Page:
Photo of a phone showing the FaceApp install page on an app store
FaceApp has become a recent global phenomenon. Image: University of Sydney

In recent weeks there have been privacy concerns and questions around how FaceApp processes facial images, and whether the app is amassing a database of user-submitted images for political purposes, under the guise of a light-hearted game.

FaceApp could track individual user behaviour

AI and deep learning expert from the University of Sydney’s School of Computer Science, Dr Vera Chung says the main concern with FaceApp is there’s no telling what happens to a person’s photograph once they submit it to the app.

“Big data is a valuable commodity. The issue with FaceApp is that we do not know whether user-submitted face images will be collected and sold to third parties. Once a user submits his or her own photo, they rescind all control”

“In the worst-case scenario, the user-uploaded images could fall into the hands of a malicious regime or politically motivated organisation. Hypothetically, if the company behind FaceApp had ties to such a regime, then they could also have access to other metadata FaceApp collects, such as user location. FaceApp could very well be a useful tool for an organisation to build their mass surveillance system to monitor and track the behaviour of individual users,” she said.

FaceApp a privacy “flag”

“FaceApp should be a flag. Firstly, this selfie time machine shows how self-absorbed we can be. But it also underscores that we can pay for such services with our money, our time or our privacy,” said Mike Seymour, an Associate Lecturer from the University of Sydney Business School who specialises in computer graphics and virtual reality.

“In that light this shows we don’t value our own privacy highly. While ads demand payment in forced attention, this app demands a slice of your privacy and hence, your identity”

FaceApp one of many apps collecting personal data

“When it comes to cybersecurity and personal data, it’s much easier to focus on one incident and forget the broader issues at play. The FaceApp trend is alarming, yet it is no more alarming than the implications of us sharing photos over any other social media platform, many of which likely have similar terms and conditions,” said Dr Suranga Seneviratne who is a cybersecurity expert from the University of Sydney’s School of Computer Science.

“We should learn from incidents like this and anticipate upcoming AI-driven threats to cybersecurity. AI tools are becoming pervasive. With minimum effort and cost, a person can build a high-quality face recognition system in a matter of minutes.”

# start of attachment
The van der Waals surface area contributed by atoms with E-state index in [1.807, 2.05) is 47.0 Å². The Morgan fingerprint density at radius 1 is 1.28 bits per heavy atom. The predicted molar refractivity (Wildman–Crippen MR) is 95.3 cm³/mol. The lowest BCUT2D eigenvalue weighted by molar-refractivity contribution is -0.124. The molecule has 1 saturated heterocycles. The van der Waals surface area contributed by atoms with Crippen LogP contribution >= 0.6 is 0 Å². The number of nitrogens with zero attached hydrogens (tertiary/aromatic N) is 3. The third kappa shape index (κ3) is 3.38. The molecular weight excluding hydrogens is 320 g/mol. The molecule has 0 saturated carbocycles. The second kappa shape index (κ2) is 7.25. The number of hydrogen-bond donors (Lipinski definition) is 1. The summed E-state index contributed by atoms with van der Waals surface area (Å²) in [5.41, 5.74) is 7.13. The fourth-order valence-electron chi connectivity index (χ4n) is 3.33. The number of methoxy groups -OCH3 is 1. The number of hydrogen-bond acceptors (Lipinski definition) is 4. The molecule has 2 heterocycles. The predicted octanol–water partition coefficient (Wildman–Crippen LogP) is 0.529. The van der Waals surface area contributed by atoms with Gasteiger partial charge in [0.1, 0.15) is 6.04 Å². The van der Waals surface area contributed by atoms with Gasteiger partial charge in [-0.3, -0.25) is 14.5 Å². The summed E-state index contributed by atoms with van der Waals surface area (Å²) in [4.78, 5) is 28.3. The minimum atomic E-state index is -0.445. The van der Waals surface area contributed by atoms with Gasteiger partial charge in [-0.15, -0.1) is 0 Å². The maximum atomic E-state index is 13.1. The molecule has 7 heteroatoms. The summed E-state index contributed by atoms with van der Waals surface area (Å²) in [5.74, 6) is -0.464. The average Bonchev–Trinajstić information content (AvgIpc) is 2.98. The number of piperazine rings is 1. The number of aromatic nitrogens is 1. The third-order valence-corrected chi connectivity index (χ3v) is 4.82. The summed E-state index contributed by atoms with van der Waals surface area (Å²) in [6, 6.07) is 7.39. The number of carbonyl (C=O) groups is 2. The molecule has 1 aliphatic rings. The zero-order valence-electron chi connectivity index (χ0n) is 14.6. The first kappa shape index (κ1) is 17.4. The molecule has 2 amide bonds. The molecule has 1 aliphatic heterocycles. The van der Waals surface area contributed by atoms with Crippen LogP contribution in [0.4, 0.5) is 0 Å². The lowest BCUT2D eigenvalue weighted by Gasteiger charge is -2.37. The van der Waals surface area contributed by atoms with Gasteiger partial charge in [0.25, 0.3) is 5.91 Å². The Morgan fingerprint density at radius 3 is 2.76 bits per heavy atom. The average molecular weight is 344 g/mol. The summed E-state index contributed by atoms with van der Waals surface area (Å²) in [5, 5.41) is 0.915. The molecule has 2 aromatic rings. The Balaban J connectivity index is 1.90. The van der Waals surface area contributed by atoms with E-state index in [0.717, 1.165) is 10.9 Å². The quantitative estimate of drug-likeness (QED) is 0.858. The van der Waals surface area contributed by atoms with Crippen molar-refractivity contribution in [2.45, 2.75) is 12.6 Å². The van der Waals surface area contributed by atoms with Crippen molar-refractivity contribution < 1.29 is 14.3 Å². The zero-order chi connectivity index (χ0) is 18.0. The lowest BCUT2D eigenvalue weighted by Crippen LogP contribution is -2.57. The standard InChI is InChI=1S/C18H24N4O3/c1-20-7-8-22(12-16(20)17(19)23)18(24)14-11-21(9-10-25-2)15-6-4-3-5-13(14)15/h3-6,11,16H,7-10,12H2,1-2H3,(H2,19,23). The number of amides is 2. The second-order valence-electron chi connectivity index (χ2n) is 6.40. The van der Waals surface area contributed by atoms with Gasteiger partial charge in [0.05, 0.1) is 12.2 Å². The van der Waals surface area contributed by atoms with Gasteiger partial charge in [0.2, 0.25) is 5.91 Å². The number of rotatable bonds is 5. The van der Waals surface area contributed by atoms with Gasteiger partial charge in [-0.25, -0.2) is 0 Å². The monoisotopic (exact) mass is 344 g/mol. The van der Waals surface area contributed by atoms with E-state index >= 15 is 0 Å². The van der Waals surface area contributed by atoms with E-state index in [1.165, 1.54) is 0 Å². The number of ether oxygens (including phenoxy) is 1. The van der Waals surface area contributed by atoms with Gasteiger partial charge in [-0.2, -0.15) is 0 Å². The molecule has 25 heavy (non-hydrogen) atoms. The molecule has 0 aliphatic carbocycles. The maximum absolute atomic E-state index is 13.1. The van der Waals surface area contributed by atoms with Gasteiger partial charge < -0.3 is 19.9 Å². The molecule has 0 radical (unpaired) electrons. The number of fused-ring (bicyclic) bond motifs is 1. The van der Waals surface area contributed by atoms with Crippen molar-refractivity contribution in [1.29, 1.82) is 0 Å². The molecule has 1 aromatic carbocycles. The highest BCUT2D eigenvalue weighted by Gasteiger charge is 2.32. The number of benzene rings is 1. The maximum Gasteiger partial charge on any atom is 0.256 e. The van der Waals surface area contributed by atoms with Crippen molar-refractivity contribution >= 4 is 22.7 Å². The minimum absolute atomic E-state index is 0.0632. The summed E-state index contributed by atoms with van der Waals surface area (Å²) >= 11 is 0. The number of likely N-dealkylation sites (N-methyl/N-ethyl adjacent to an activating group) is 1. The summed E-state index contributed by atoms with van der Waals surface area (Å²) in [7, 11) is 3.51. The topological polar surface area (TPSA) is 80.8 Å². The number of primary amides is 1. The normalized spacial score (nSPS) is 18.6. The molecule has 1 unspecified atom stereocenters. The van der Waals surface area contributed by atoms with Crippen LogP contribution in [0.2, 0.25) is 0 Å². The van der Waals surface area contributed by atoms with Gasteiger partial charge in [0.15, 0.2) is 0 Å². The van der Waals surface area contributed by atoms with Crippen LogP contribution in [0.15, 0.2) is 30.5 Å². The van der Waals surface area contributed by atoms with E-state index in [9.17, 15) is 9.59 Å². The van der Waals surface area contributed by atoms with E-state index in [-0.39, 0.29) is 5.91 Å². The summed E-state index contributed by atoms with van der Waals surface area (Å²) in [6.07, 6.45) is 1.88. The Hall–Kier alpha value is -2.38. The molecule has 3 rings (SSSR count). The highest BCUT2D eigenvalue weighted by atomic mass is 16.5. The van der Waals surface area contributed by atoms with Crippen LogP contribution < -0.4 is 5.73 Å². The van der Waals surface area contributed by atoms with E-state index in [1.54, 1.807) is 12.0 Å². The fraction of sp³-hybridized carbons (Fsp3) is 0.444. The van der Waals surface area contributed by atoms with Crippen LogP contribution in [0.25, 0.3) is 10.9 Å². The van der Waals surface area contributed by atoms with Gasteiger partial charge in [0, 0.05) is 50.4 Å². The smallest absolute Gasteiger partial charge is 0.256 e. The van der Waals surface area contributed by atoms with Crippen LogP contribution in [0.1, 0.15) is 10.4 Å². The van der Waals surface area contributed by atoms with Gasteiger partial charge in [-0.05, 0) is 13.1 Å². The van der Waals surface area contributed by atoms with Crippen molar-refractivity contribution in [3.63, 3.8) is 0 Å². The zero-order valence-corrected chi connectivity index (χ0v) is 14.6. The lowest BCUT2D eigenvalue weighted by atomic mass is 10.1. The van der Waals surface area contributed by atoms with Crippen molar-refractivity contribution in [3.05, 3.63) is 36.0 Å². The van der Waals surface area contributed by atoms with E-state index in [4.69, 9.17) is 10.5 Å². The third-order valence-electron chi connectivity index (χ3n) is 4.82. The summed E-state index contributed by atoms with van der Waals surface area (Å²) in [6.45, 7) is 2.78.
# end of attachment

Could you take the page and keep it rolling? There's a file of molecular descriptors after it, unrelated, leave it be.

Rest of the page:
“It’s time we start a discussion about the ethical and responsible use of machine learning as well as building solutions to counter such threats. In the coming years, we can expect to see threat actors using AI for highly effective social engineering, evading malware detection systems, and bypassing authentication methods.”

Dr Fiona Andreallo, is a Media and Communications lecturer who specialises in digital cultures. She also says FaceApp is not the only platform amassing personal data.

“At first people may be alarmed by the recent reports about FaceApp and data mining. However, if we are serious about these issues then we need to think beyond a particular app, and indeed the technology itself.

“Technology is simply a media through which human relationships are apparent. This app is not the only app with terms and conditions that require reviewing because this is just one way personal images and data are shared through social media.”

FaceApp amassing huge, online image database

Computer Science PhD candidate, Henry Yeung believes the app’s sophistication would require images to be stored and processed remotely, raising privacy concerns.

“Apps that use a mobile phone’s computation power to perform changes do not require data to be stored remotely. If this were the case, every bit of data supplied by the user would remain on their phone.”

“However, it seems far more likely that the technology used by FaceApp is deep-learning based. Deep-learning technology is highly demanding in terms of computation power and therefore it’s very unlikely the image could be processed by a mobile device. It is therefore far more likely that FaceApp is sending the images to a powerful, external cloud server for processing.”

“This remote data storing is what poses serious privacy issues. An image could be housed on a server long after a person has finished using the app. They would have no means to check whether the image has been deleted or not, meaning the app creators could do what they like with it.”


This article originally appeared on the University of Sydney news site.
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This article was written by Luisa Low and Loren Smith